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Call to 'join patients online'

Using social media is an “ethical duty” for doctors, a high-profile US blogger told HIMSS12. Jon Hoeksma reports on the call by Dr Wendy Sue Swanson, author of the Seattle Mama Doc site.
29 February 2012

A screen grab from the Seattle Mama Doc blog.

Doctors have an “ethical duty” to use the communication channels their patients use to communicate with them, provide them with good medical advice, and influence their lifestyle choices.

That was the impassioned call of blogger and Seattle paediatrician Dr Wendy Sue Swanson to the CIO Forum at HIMSS12 last week.

“Health is a team sport. It is about helping patients to pursue wellness, and we have to go where patients are - which is online,” she said.

Changing times

A dramatic socio-cultural shift has occurred in just a few, scant years, Dr Swanson argued. People now inhabit social networks, mobile channels and peer-to-peer networks.

They look for health information in these online spaces, so doctors have a duty to participate in them and provide or direct other users to the information they seek.

“Let’s join our patients where they are,” urged Dr Swanson. “I believe it is my ethical obligation to be online. Ethics applies to social media as much as patient consultations one at a time.”

She said that by blogging she was able to simultaneously help far more mothers than she could through a traditional consultation.

“Mothers only have a really limited amount of time with me each year. We get such a limited amount of time with patients in a consultation. How can I not be online?”

Sleepless in Seattle

Dr Swanson’s popular Seattle Mama Doc blog http://seattlemamadoc.seattlechildrens.org is supported by her hospital, but is a purely personal initiative. She describes it as being about: “a mom, a paediatrician, and her insights about keeping your kids healthy.”

In addition to blog posts, Dr Swanson records videos offering practical advice on everything from how to interpret a growth chart to how to fit a child’s safety helmet to information on child vaccinations. Patients can email her for advice and she publishes a column called ‘What I’d do if it were my child’.

“My patients need me to be there to give them the advice they are looking for,” said Dr Swanson. “We want really healthy children and mothers, how we get information to them is critically important.”

Science loses out to celebrity

Dr Swanson told the massive conference and exhibition in Las Vegas that the latest figures from Pew Internet Data show that 80% of internet users look for health information; and if they don’t find it from doctors they will find it from someone else.

She cited the influence of former Playboy model Jenny McCarthy, who has popularised the idea in the US that child vaccines cause autism. This perception has contributed to a reduction in child vaccinations and rise in deaths from preventable childhood diseases, such as whooping cough.

“Science is losing its voice when the experience of an individual is seen to outweigh a scientific study of 40,000 individuals,” said Dr Swanson.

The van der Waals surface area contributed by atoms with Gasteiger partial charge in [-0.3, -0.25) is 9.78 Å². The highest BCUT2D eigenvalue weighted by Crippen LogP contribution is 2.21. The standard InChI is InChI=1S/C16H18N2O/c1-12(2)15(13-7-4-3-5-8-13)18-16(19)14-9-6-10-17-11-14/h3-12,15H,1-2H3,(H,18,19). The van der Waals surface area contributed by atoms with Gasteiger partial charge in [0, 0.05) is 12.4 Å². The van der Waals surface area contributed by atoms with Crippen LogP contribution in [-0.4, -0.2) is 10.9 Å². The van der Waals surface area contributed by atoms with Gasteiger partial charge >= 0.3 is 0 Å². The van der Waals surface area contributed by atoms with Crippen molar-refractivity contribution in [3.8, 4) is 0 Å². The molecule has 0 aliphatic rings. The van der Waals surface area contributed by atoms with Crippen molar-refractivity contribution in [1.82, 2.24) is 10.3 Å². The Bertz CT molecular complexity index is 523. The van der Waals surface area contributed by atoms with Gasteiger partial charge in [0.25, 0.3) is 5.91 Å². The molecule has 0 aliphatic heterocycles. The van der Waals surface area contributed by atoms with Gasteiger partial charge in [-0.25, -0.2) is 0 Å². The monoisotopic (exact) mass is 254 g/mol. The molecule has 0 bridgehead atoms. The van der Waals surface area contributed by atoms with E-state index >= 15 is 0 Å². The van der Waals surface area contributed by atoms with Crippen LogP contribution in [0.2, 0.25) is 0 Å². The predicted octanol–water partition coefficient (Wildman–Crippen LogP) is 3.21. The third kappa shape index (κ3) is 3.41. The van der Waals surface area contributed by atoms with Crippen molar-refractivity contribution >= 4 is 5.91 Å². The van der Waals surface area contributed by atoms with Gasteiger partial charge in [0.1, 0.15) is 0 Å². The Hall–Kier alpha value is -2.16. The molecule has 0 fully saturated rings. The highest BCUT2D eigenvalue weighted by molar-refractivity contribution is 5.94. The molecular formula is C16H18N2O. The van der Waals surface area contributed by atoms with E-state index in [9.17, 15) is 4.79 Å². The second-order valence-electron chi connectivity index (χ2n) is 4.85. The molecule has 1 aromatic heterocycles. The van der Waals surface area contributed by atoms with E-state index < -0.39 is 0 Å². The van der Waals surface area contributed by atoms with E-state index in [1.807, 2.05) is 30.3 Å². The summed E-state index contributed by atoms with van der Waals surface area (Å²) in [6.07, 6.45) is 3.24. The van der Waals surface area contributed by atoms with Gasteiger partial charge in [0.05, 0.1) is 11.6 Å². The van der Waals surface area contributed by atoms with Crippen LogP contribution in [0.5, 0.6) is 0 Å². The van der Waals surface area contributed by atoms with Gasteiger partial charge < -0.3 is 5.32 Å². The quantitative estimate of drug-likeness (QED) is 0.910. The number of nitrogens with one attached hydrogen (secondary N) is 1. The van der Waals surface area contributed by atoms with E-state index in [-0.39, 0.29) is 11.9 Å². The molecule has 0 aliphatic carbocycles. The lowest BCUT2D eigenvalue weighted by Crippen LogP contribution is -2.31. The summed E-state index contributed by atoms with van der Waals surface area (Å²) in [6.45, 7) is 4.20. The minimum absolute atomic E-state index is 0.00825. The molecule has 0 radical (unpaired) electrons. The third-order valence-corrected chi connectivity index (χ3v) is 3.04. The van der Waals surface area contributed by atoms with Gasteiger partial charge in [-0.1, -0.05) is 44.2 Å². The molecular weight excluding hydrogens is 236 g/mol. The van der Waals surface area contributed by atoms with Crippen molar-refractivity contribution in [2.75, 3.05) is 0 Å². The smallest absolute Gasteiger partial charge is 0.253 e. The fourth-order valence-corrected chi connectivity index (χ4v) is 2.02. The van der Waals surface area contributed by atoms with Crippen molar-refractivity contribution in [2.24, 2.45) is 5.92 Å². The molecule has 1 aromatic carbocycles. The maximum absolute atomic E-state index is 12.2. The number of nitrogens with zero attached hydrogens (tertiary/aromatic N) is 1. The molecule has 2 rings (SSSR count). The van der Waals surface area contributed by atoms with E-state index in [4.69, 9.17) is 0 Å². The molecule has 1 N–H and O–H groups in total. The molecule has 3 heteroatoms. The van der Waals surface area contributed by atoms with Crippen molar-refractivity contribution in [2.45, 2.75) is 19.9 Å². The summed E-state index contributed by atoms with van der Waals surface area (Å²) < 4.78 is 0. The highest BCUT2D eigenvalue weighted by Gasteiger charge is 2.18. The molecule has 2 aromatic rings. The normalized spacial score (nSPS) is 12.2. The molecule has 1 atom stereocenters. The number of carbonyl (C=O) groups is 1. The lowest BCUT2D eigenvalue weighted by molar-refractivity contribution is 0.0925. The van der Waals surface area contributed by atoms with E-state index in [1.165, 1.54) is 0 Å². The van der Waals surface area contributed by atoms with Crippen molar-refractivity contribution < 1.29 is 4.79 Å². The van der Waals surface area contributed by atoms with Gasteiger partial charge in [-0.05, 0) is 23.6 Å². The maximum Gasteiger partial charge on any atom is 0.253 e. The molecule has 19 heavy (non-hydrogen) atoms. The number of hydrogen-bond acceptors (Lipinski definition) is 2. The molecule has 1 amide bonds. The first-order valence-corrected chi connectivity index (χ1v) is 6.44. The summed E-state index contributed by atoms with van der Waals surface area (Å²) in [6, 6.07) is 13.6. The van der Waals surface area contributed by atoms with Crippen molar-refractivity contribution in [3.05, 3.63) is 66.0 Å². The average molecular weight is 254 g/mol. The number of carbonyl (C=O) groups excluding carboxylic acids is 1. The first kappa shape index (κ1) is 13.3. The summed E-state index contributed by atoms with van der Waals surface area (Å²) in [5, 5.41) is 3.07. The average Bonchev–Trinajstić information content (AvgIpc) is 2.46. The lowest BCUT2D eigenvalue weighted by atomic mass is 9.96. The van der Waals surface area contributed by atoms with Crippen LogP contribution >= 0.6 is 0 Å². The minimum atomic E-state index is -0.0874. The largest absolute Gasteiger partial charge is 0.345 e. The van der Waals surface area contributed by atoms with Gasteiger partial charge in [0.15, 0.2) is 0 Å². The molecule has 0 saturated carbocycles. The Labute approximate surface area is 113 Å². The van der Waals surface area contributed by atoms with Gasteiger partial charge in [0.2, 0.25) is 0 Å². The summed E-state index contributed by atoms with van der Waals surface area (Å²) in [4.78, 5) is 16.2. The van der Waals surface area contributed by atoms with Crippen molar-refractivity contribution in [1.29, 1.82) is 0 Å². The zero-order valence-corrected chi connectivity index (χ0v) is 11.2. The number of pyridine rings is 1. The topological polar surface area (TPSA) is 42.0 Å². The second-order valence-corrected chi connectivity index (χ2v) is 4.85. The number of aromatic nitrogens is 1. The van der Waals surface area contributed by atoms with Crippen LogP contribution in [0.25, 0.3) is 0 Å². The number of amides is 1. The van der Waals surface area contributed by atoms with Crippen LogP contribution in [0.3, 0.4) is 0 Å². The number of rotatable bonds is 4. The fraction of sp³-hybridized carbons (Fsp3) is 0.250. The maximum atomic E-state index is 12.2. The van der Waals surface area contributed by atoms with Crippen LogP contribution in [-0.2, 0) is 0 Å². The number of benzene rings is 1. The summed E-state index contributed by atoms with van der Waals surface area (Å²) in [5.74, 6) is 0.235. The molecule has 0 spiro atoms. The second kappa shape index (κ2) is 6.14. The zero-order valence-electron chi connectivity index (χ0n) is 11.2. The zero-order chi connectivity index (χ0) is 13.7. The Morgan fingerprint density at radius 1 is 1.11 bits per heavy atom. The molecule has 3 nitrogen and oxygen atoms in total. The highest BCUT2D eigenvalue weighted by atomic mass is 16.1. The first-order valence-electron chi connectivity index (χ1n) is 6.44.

“Patients are starting to mistake experience for expertise. Until we join them in these spaces they aren’t going to get the benefit of our expertise.”

Blogging, tweeting, SMSing

To underline the scale of the change she was talking about, Dr Swanson cited figures suggesting that 98% of teenagers now use Facebook; with one in five going into Facebook more than five times a day.

“That’s not just part of their lives - it’s where they are living and sharing information.” A lot of mums, meanwhile, are blogging. “Around 14% of mothers with a child under 18 are keeping a blog.”

And mobile communications are of increasing importance. “Text is the preferred form of communication for many,” Dr Swanson pointed out, adding that it was a feature of mobile that people are more likely to share information, resulting in any ideas - good or bad - being “amplified.”

Taken together, she said the communications tools and social networks create the potential for “peer-to-peer healthcare”, in which patients share information and stories with other patients about their own health.

“One in five people say they are looking for patients like them and doing so using sites like PatientsLikeMe http://www.patientslikeme.com/. They can learn a huge amount from eachother.”

Comms matter more than tech

However, she said there were two huge challenges preventing doctors from connecting with their patients in online social spaces: reimbursement and time. Dr Swanson writes her own blog very early in the morning and late at night.

At Seattle Children’s Hospital’s Everett Clinic, 61% of clinicians said they were active in social networks, but did not see this as a patient care role.

“Most doctors said that they spend all day putting data into a computer, and the last thing they want to do when they get home is sit in front of a computer.”

A third factor is fear of litigation. Dr Swanson stressed that Twitter and Facebook are “not the place for diagnosis” and that it remains crucial to protect patient confidentiality. However, she suggested that with a few exceptions the record of clinicians using social media was pretty good.

Dr Swanson summed up with a quote from Professor Donald Berwick, the health quality guru who began his career as a paediatrician: “Maybe I have a responsibility for the patient after they get home. Maybe communication is more important than the technology.”


Related Articles:

1 News: Twitter founder is the Biz at HIMSS12 | 23 February 2012
News: US health IT vendors hunt Vegas jackpot | 23 February 2012

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